Simão Rocha researches Angelman Syndrome, a neurogenic pathology that severely affects physical and intellectual development. There are 75 known cases in Portugal. Considering the importance of creating “pre-clinical models that allow drug testing in these diseases”, he explained the work he has been conducting in this field. “What we are doing in Professor Carmo Fonseca's laboratory at the iMM is, following having access to patients with Angelman - through doctor Sofia Duarte at Estefânia Hospital – to collect biological material and do a skin biopsy. From there, we managed to grow cells in the laboratory, and now we are able to transform these cells into the so-called stem cells. The great advantage of these cells, which are undifferentiated cells that came from patients, is that we are now able to differentiate them into cell types that we are interested in studying.
In the context of a disease like Angelman, a neurodevelopmental disease, we can, in the laboratory, transform these cells into neurons or even form three-dimensional structures in order to better understand the complexity of the disease”. Simão Rocha was hopeful with regard to this preclinical model, namely the possibility of being applied in other types of diseases. He noted, however, that the ongoing research work “does not treat current patients, but we hope that in the near future we can treat and even cure this type of disease”.
In view of such favourable advances, the next step reflects the interaction between the biomedical sciences and their practical medical application, which determines the true success in the treatment of the disease. As Brito Avô explained, “it is essential to transfer this knowledge to clinical and pharmacological/therapeutic activities, in order to identify how to treat the disease”.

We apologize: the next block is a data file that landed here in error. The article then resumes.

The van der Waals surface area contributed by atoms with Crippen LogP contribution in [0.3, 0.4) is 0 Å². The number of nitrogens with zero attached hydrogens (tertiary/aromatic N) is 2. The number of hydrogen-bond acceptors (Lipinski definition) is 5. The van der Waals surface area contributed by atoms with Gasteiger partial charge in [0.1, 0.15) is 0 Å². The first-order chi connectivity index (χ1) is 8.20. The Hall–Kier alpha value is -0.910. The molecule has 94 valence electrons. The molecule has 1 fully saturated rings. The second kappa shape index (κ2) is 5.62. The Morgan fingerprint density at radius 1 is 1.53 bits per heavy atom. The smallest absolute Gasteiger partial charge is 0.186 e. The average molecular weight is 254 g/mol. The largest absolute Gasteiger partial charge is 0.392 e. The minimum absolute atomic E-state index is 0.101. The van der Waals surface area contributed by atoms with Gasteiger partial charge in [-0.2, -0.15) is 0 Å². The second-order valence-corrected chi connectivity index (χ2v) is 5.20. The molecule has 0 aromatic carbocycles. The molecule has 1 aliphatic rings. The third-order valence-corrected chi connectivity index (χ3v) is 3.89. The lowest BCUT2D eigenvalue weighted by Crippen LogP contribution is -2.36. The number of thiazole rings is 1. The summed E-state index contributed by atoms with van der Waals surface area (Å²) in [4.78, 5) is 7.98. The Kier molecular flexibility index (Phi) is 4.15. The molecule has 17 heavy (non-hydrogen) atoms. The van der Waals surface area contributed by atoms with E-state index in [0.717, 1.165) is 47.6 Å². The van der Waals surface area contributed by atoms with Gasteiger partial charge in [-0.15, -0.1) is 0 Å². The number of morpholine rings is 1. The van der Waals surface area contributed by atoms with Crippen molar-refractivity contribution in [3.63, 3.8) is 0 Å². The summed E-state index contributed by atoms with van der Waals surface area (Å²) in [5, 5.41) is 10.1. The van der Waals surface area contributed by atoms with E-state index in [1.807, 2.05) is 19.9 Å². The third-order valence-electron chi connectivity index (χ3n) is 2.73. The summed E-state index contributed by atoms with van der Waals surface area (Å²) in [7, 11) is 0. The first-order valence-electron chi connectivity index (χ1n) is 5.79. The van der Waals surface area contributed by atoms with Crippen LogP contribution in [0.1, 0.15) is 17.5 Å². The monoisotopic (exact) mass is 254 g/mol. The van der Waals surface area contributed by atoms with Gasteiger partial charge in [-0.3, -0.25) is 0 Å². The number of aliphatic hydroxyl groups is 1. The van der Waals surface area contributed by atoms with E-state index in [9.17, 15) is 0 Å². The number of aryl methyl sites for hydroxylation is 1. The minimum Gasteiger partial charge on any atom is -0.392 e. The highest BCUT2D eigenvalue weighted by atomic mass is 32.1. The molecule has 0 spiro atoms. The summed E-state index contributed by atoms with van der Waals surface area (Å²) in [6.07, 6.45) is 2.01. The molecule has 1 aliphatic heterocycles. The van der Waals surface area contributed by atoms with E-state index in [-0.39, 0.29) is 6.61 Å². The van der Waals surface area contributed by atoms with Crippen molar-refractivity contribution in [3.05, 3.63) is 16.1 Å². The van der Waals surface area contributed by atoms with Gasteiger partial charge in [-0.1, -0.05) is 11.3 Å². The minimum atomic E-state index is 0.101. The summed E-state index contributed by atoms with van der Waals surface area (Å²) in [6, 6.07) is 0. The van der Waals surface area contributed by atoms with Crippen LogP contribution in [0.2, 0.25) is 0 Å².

There have been many clinical trials and treatments carried out over time and Patrícia Aguiar pointed out that it is precisely in the area of rare diseases that therapeutic development is most promising. “This is because the set of new therapies is very large and has allowed, in some diseases, to modify the natural disease in a very important way, turning diseases that were deadly at a very early age until a few years ago into chronic diseases that allow a very reasonable quality of life”.
Among others, Patrício Aguiar mentioned the enzyme replacement therapy created in the laboratory, adding that “the future in this type of disease will involve gene therapy, which is also a form of enzyme replacement”. Human trials for some genetic diseases are already underway. He also stressed “genomic edition” - “something unthinkable a few years ago” - as a new and more comprehensive therapeutic perspective to be developed in the future. In the spotlight are also home therapies and stem cell neurodegeneration to correct central nervous system problems, among other therapies that have been tested. "Novelties" included the significant advances in the study of the permeabilization of the blood-brain barrier to different forms of therapy. “We live in a time of transformation in the way we treat our patients. It is very gratifying and we are already changing the way these patients are treated”, he concluded.
At the end of the session, it was possible to unanimously understand that it is this interdisciplinary view of several areas that best allows to outline an effective action strategy in the face of Rare Diseases, which affect around 300 million people worldwide. The future looks auspicious and we are moving in the right direction, because each day is a new opportunity for evolution in Medicine and an incitement to hope for those who face, daily, the challenges of living with a rare disease.